Domestic poultry, including chickens and turkeys, infected with highly pathogenic avian influenza (also called bird flu) were first detected earlier this month in Idaho, in Gooding, Caribou, and Madison counties. They were likely infected by migrating geese or ducks.
A type of avian influenza, called highly pathogenic avian influenza A(H5N1), started killing domestic poultry and certain species of wild birds in the United States in mid-January.
It’s extremely rare but still possible for this virus to pass from infected birds to humans. Here are some things to keep in mind now that the virus has been confirmed in Idaho.
What is highly pathogenic avian influenza?
Bird flu is the disease caused by infection with avian influenza viruses. These viruses naturally spread among wild aquatic birds worldwide and can infect domestic poultry and other birds and some animals. Some avian influenza viruses do not cause disease in birds; however, highly pathogenic avian influenza viruses cause severe illness in infected birds.
Can it make humans sick?
Yes, but only rarely.
Although avian influenza viruses usually do not infect people, there have been some cases of human infection. Human infections with bird flu viruses have occurred most often after unprotected contact with infected birds or surfaces contaminated with the virus. Even so, there have been infections where direct contact with infected birds or their environment could not be verified.
Human infections with bird flu viruses can happen when the virus gets into a person’s eyes, nose, or mouth, or is inhaled. This is possible when virus is in the air (in droplets or possibly dust) and a person breathes it in, or when a person touches something that has virus on it then touches their mouth, eyes, or nose. Infected birds shed virus through their saliva, mucous and feces.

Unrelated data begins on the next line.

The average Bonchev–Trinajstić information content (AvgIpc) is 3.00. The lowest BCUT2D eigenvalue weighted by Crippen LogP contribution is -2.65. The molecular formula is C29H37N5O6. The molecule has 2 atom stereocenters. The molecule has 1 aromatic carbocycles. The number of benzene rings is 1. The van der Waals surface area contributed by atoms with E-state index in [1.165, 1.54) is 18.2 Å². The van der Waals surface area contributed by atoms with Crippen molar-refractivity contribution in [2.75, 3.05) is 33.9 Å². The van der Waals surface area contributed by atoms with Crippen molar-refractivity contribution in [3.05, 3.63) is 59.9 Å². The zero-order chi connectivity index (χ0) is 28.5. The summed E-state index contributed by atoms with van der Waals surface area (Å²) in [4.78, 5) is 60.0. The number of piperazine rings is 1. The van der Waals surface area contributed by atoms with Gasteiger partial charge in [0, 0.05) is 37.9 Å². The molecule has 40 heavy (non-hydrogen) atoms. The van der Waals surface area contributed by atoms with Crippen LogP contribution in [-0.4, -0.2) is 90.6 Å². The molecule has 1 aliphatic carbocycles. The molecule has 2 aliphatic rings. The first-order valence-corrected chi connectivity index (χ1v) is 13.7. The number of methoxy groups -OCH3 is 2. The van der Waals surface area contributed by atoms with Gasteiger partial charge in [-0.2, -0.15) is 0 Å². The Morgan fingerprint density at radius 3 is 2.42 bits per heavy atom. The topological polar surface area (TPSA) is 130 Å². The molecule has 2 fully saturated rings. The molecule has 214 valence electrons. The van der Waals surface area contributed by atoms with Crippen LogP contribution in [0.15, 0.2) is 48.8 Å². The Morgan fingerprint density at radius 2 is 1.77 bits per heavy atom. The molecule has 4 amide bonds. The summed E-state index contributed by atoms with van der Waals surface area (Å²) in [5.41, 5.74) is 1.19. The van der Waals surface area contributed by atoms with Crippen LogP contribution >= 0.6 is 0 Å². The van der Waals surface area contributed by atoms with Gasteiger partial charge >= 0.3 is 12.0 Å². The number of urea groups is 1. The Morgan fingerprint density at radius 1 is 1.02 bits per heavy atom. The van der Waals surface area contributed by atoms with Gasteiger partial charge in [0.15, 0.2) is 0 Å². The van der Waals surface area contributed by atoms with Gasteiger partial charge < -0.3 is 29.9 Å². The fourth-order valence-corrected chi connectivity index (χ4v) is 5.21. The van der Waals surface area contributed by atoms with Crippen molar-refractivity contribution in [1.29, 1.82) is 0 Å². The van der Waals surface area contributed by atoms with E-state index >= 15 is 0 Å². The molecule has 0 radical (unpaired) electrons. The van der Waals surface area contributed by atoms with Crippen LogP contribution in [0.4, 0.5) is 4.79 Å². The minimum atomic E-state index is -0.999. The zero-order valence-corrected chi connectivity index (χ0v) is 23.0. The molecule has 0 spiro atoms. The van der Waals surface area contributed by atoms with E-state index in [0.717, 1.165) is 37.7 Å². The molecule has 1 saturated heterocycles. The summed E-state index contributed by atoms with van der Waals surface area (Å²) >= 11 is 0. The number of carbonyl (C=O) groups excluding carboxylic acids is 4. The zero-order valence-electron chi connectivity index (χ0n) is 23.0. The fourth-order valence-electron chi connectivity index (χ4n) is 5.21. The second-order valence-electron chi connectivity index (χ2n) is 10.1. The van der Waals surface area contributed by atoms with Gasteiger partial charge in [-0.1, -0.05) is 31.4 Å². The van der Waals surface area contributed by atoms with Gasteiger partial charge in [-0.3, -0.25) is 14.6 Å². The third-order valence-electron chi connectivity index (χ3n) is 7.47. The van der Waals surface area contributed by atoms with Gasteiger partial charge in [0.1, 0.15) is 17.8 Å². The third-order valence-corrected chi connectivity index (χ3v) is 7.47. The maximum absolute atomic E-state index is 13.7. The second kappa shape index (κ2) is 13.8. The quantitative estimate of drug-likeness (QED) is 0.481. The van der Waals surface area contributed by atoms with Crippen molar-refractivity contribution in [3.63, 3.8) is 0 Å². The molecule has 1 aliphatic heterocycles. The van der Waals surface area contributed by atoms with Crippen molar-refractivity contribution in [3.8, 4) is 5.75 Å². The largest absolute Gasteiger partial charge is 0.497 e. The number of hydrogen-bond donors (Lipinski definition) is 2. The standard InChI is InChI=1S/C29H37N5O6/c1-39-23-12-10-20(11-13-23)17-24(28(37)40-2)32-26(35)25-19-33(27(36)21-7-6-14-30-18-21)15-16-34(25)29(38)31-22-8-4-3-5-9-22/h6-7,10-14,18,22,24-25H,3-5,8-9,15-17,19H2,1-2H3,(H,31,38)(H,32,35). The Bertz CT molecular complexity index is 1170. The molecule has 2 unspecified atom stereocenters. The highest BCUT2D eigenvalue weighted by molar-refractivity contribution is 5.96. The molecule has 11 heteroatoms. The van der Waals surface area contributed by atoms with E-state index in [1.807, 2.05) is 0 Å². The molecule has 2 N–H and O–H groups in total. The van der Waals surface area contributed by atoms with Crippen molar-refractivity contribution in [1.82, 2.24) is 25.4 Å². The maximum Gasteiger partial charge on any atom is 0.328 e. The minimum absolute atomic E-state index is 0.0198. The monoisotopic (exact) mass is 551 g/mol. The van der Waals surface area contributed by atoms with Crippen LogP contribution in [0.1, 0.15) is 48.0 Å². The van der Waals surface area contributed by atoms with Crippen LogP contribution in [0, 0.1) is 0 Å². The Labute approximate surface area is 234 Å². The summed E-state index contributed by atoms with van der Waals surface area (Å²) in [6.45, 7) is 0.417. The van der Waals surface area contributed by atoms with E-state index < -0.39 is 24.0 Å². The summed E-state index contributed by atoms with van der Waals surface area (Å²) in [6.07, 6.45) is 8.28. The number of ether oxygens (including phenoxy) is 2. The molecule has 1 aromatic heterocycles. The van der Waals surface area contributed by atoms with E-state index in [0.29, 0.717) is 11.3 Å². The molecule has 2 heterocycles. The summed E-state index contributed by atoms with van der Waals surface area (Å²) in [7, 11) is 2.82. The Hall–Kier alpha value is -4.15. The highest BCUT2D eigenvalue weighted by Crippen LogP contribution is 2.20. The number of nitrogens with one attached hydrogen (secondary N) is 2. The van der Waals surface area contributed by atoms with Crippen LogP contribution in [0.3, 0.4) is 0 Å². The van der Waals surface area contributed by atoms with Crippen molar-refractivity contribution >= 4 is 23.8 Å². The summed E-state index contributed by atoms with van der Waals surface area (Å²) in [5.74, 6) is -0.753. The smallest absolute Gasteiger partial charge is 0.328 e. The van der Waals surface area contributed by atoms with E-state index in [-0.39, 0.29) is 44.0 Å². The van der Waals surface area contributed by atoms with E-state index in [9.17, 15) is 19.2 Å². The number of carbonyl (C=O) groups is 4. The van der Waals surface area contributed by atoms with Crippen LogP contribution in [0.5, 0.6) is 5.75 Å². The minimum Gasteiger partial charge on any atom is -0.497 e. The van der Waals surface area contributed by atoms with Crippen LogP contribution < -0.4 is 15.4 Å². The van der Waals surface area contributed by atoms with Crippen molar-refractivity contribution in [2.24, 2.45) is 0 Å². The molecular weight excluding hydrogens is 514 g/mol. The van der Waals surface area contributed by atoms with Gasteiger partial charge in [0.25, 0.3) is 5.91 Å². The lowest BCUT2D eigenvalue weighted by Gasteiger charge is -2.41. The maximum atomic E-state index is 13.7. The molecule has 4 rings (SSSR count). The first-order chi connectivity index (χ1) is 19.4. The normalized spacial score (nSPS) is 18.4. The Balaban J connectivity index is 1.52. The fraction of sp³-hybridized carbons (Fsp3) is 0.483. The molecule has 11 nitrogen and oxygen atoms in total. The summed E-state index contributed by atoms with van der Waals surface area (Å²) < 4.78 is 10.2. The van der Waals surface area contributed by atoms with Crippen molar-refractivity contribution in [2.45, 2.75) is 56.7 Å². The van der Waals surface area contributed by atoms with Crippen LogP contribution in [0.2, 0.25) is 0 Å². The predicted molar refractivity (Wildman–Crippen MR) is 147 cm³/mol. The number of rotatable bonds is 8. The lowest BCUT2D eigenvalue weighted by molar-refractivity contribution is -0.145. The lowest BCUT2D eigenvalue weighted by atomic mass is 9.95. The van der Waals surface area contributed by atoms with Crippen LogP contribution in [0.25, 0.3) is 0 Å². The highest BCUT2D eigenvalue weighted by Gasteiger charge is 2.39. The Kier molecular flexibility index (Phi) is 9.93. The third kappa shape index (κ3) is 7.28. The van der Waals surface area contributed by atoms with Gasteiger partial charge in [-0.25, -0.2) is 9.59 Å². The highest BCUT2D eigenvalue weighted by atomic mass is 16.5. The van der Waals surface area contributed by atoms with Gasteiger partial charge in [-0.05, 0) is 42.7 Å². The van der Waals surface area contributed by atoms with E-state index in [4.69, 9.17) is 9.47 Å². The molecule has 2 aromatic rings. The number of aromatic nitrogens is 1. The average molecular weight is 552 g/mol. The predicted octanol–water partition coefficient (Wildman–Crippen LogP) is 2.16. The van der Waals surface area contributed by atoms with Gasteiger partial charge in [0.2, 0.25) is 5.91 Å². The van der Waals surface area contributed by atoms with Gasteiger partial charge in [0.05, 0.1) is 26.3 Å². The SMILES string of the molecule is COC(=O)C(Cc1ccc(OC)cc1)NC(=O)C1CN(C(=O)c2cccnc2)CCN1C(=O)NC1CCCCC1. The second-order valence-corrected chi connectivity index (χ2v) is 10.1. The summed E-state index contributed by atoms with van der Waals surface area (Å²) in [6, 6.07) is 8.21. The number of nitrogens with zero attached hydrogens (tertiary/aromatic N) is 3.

If it’s rare, why is it important to know about it?
It is possible that bird flu viruses could mutate and gain the ability to spread easily between people; therefore, monitoring for human infection and person-to-person spread is extremely important for public health.
What are the symptoms of avian influenza in humans?
Some infected people have had no symptoms. When symptoms were present for others, they ranged from mild illness, such as eye redness or mild flu-like upper respiratory symptoms, to severe illness, including fever, cough, sore throat, runny or stuffy nose, muscle or body aches, headaches, fatigue, and shortness of breath or difficulty breathing. Some people have developed pneumonia requiring hospitalization. Less common signs and symptoms include diarrhea, nausea, vomiting, or seizures.
What are the signs of illness in birds?
Signs of highly pathogenic avian influenza in domestic poultry include decreased appetite and activity, difficulty breathing, dark combs and wattles, and unexplained deaths.
If you have a backyard flock that is experiencing a sudden increase in illness and death, contact the Idaho State Department of Agriculture at 208-332-8540.
If you come across a sick or dead bird in the wild, avoid touching it and report your findings to the Idaho Department of Fish and Game through its website: https://idfg.idaho.gov/conservation/wildlife-health.
- Bird flu infections in humans (Centers for Disease Control and Prevention): https://www.cdc.gov/flu/avianflu/avian-in-humans.htm
- About avian influenza (Idaho Department of Fish and Game): https://idfg.idaho.gov/conservation/wildlife-health/avian-influenza
Leslie Tengelsen, PhD, DVM, is the state public health veterinarian in the Division of Public Health. She has worked for the department since 1998 and focuses on zoonotic disease prevention.
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The Idaho Department of Health and Welfare is dedicated to strengthening the health, safety, and independence of Idahoans. Learn more at healthandwelfare.idaho.gov.
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